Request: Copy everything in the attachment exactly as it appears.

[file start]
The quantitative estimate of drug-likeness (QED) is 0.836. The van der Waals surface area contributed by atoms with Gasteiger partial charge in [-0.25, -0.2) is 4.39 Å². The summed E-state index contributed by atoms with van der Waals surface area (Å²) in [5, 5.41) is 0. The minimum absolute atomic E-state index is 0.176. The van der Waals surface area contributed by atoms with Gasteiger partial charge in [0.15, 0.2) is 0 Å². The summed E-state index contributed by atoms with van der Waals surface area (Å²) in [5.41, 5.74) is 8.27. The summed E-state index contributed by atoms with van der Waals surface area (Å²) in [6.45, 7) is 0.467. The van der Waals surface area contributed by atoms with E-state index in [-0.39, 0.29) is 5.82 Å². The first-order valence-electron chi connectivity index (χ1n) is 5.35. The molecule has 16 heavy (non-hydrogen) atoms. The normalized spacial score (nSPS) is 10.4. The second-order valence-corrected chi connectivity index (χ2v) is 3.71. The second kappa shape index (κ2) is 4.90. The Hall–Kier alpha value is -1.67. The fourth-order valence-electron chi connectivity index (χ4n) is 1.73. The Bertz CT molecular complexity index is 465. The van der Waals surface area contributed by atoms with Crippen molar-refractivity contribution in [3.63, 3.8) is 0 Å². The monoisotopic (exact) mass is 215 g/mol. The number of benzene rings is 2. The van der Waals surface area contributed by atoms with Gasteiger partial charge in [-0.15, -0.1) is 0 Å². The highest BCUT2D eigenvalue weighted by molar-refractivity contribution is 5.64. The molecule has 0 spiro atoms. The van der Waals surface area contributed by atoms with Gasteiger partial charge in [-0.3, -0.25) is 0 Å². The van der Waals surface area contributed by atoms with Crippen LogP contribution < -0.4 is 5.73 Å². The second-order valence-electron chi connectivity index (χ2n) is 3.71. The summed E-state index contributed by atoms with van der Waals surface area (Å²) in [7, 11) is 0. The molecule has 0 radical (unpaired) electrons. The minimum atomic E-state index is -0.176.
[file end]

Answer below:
The quantitative estimate of drug-likeness (QED) is 0.836. The van der Waals surface area contributed by atoms with Gasteiger partial charge in [-0.25, -0.2) is 4.39 Å². The summed E-state index contributed by atoms with van der Waals surface area (Å²) in [5, 5.41) is 0. The minimum absolute atomic E-state index is 0.176. The van der Waals surface area contributed by atoms with Gasteiger partial charge in [0.15, 0.2) is 0 Å². The summed E-state index contributed by atoms with van der Waals surface area (Å²) in [5.41, 5.74) is 8.27. The summed E-state index contributed by atoms with van der Waals surface area (Å²) in [6.45, 7) is 0.467. The van der Waals surface area contributed by atoms with E-state index in [-0.39, 0.29) is 5.82 Å². The first-order valence-electron chi connectivity index (χ1n) is 5.35. The molecule has 16 heavy (non-hydrogen) atoms. The normalized spacial score (nSPS) is 10.4. The second-order valence-corrected chi connectivity index (χ2v) is 3.71. The second kappa shape index (κ2) is 4.90. The Hall–Kier alpha value is -1.67. The fourth-order valence-electron chi connectivity index (χ4n) is 1.73. The Bertz CT molecular complexity index is 465. The van der Waals surface area contributed by atoms with Crippen molar-refractivity contribution in [3.63, 3.8) is 0 Å². The monoisotopic (exact) mass is 215 g/mol. The number of benzene rings is 2. The van der Waals surface area contributed by atoms with Gasteiger partial charge in [-0.15, -0.1) is 0 Å². The highest BCUT2D eigenvalue weighted by molar-refractivity contribution is 5.64. The molecule has 0 spiro atoms. The van der Waals surface area contributed by atoms with Gasteiger partial charge in [-0.3, -0.25) is 0 Å². The van der Waals surface area contributed by atoms with Crippen LogP contribution < -0.4 is 5.73 Å². The second-order valence-electron chi connectivity index (χ2n) is 3.71. The summed E-state index contributed by atoms with van der Waals surface area (Å²) in [7, 11) is 0. The molecule has 0 radical (unpaired) electrons. The minimum atomic E-state index is -0.176.